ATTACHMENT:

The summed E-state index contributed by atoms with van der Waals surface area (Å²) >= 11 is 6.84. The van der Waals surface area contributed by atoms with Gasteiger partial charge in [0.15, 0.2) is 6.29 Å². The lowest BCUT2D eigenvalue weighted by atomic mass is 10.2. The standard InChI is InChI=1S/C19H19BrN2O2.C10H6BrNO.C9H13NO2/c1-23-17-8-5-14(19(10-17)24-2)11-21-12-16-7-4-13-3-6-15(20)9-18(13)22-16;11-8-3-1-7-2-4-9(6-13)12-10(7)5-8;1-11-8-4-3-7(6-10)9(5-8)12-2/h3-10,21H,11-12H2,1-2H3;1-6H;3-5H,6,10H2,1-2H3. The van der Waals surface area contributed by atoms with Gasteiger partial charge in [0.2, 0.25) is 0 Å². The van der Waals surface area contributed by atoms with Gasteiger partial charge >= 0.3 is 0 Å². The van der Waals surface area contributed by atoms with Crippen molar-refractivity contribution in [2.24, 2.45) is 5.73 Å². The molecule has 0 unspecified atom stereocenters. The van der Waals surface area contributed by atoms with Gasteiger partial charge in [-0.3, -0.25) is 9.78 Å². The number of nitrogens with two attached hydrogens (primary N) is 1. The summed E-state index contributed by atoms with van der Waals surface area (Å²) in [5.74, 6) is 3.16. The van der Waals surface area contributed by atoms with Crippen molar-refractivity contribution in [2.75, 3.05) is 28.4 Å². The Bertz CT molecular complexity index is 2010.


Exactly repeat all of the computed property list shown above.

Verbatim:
The summed E-state index contributed by atoms with van der Waals surface area (Å²) >= 11 is 6.84. The van der Waals surface area contributed by atoms with Gasteiger partial charge in [0.15, 0.2) is 6.29 Å². The lowest BCUT2D eigenvalue weighted by atomic mass is 10.2. The standard InChI is InChI=1S/C19H19BrN2O2.C10H6BrNO.C9H13NO2/c1-23-17-8-5-14(19(10-17)24-2)11-21-12-16-7-4-13-3-6-15(20)9-18(13)22-16;11-8-3-1-7-2-4-9(6-13)12-10(7)5-8;1-11-8-4-3-7(6-10)9(5-8)12-2/h3-10,21H,11-12H2,1-2H3;1-6H;3-5H,6,10H2,1-2H3. The van der Waals surface area contributed by atoms with Gasteiger partial charge in [0.2, 0.25) is 0 Å². The van der Waals surface area contributed by atoms with Gasteiger partial charge >= 0.3 is 0 Å². The van der Waals surface area contributed by atoms with Crippen molar-refractivity contribution in [2.24, 2.45) is 5.73 Å². The molecule has 0 unspecified atom stereocenters. The van der Waals surface area contributed by atoms with Gasteiger partial charge in [-0.3, -0.25) is 9.78 Å². The number of nitrogens with two attached hydrogens (primary N) is 1. The summed E-state index contributed by atoms with van der Waals surface area (Å²) in [5.74, 6) is 3.16. The van der Waals surface area contributed by atoms with Crippen molar-refractivity contribution in [2.75, 3.05) is 28.4 Å². The Bertz CT molecular complexity index is 2010.